Monday, November 09, 2015
MMGM- Max and Norse Mythology
It's Marvelous Middle Grade Monday at Ramblings of a Wannabe Scribe and What Are You Reading? day at Teach Mentor Texts and Unleashing Readers. It's also Nonfiction Monday.
The Winner of the Voyagers Gift Pack is Jaina ofRead Till Dawn! You'll be getting an e mail from the publicist with all the details!
Boaz Yakin, Sheldon, Lettich. Max: Best Friend, Hero, Marine
June 9th 2015 by HarperCollins
Copy provided by Young Adult Books Central
Justin is a bit of a slacker and also very angry at his older brother, Kyle, for going off to fight in Afghanistan. When Kyle is killed, the entire family is inconsolable. Kyle's military dog, Max, is brought to the funeral and seems to understand that his handler is gone, and the family is moved enough to take Max in, even though he has seemed rather wild in some settings. Justin is annoyed at first, mainly because Justin is annoyed at everything, but grows attached to Max. When Tyler, a friend of his brother and a soldier who has come home injured, gets a job with Justin's father, he indicates that Max might have been the cause of Kyle's death. There's more to it than that, though: Tyler isn't completely truthful about anything having to do with his military time, and is up to no good. Justin might have been selling bootleg copies of video games, but Tyler is involved in dangerous and illegal activities.
This had a lot to recommend it to reluctant readers who are interested in the military. There are enough details about Kyle and Tyler's experiences, as well as the father's, to keep those readers interested, but there is also a lot about the military dogs. Justin isn't the most likable character at first, mainly because he is so angry at so many people, but this, too, will speak to some readers. The ending, with its action and adventure, keeps this from getting bogged down in sentimentality.
A good companion to C. Alex London's Dog Tags series, this is a good fiction book to combine with informational texts about service dogs, such as Dorothy Hinshaw Patent's Dogs on Duty: Soldier's Best Friends on the Battle and Beyond.
That said, this was overly melodramatic, and very clearly a novelization of a somewhat cheesy movie. The depiction of parental grief-- sigh. Kyle was in the military. They shouldn't have been so surprised. I think most depictions of grief in literature are inaccurate and very overblown.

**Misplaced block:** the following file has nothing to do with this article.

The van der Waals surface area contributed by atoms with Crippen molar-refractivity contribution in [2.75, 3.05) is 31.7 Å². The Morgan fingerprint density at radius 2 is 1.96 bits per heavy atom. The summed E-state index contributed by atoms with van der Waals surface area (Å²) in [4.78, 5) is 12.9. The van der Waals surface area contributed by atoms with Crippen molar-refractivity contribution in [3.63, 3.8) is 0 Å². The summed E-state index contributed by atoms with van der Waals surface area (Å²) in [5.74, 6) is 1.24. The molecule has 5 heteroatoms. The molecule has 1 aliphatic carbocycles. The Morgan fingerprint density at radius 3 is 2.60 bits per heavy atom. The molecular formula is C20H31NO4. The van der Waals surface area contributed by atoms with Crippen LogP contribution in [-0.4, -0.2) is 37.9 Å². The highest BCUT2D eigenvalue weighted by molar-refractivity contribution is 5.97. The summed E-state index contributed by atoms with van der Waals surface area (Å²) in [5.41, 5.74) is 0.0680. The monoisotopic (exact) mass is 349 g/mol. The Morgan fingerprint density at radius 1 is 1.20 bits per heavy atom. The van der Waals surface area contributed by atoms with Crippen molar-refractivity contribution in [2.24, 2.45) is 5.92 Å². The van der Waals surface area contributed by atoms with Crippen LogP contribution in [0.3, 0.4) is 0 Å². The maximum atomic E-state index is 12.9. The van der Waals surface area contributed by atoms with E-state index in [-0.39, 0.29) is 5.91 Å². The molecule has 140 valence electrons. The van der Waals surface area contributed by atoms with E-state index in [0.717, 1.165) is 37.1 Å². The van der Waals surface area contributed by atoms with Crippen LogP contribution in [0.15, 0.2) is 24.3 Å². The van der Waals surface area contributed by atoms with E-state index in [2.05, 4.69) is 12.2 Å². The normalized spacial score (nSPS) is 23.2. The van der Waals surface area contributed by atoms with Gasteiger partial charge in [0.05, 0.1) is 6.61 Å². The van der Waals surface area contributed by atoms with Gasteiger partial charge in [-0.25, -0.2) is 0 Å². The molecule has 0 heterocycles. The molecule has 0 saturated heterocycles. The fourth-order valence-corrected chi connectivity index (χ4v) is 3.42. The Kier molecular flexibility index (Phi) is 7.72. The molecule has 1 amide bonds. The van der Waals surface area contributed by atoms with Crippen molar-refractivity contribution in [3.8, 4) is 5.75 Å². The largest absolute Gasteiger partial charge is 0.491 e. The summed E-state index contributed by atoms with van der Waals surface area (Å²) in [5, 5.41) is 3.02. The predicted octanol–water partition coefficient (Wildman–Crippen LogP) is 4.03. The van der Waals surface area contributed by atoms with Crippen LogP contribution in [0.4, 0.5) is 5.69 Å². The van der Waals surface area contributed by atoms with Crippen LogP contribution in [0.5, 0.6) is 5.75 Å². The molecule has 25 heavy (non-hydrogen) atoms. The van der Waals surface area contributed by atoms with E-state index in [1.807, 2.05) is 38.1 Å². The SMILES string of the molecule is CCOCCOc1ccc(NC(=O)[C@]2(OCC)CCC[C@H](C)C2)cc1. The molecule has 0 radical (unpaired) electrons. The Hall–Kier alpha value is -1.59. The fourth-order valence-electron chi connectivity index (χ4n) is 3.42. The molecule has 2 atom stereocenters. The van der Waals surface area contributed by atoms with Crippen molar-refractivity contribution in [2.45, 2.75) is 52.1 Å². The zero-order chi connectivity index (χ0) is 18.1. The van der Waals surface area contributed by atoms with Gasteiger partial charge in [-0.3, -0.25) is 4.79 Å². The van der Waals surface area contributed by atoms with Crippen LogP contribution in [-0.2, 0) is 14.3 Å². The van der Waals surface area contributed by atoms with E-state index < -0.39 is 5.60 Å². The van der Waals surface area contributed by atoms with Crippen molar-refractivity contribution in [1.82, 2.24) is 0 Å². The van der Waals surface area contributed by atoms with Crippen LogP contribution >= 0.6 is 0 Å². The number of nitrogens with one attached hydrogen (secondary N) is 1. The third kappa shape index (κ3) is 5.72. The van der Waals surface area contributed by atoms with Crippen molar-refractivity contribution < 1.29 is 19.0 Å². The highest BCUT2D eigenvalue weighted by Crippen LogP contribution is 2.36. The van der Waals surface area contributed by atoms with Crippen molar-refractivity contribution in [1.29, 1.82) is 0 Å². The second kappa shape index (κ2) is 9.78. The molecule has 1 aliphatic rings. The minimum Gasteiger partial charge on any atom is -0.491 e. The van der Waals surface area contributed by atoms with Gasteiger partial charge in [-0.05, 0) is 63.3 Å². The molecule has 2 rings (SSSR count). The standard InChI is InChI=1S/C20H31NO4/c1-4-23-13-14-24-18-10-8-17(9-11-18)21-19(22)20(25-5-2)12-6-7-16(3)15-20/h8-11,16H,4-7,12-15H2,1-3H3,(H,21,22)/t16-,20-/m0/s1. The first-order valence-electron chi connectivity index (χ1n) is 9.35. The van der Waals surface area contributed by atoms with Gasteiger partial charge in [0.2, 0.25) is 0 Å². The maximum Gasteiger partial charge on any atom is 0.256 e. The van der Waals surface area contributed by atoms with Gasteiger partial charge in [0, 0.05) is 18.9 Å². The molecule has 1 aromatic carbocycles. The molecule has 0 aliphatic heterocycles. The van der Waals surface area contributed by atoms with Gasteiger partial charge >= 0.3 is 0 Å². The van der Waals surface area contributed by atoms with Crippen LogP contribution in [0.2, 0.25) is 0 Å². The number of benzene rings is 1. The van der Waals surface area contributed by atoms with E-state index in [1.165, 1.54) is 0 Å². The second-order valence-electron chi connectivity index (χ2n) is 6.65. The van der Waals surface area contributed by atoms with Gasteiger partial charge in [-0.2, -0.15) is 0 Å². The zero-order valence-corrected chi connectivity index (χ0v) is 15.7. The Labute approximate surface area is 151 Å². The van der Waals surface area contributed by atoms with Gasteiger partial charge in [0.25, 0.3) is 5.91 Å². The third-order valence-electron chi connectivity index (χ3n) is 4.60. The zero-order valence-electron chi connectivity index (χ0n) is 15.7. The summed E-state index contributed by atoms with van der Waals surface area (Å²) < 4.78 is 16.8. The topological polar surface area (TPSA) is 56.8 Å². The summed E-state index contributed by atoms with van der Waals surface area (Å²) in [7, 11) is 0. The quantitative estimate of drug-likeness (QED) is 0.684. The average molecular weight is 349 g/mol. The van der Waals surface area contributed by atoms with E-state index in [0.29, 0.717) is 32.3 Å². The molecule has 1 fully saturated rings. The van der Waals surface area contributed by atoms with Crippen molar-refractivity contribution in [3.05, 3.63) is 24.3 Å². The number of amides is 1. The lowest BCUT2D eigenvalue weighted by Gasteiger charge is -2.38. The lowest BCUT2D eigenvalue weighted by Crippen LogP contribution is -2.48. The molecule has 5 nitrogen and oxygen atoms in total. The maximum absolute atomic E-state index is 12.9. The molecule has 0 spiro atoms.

Napoli, Donna Jo. Treasury of Norse Mythology
Balit, Christina, illustrator
September 22nd 2015 by National Geographic Children's Books
Copy provided by Media Masters Publicity
This large format, well-illustrated collection of Norse myths covers 18 major tales, and has brief description of the major characters as well. There is a helpful map, timeline, and bibliography as well. There are sidebars with most of the stories that include pictures of artifacts or nature, and discuss topics, such as transport or Norse diet, that readers might not understand from just the narrative. The pages are nicely formatted, with enough white space to appeal even to picky middle grade readers. The illustrations are colorful, and the two page spreads at the beginnings of chapters are explained by notes on the following age.
I don't know enough about Norse iconography to be able to judge if the illustrations pay tribute to it; there are some page decorations that echo some of the decorative scrollwork of extant jewelry, but it would have been nice to feel that the faces and backgrounds were inspired by art original to the time of the myths. The tone is also odd at some points, which surprised me. Napoli has retold a number of folk tales from various cultures in eloquent, intriguing and riveting ways, but there were times when I felt the tone in these retellings was too flippant. Perhaps I am too used to the reverential tone of Edith Hamilton and the D'Aulaires, and this lighter approach is meant to appeal to today's young readers.
With the recent publication of Riordan's The Sword of Summer, all thing Norse will be in high demand, so this is definitely a book to think about purchasing, since most libraries will need more than one book about Norse Myths. Napoli cites Kevin Crossley-Holland's 1980 The Norse Myths as a particularly good source, and I'm investigating buying that as well. D'Aulaire's Book of Norse Myths (1967) is a must have.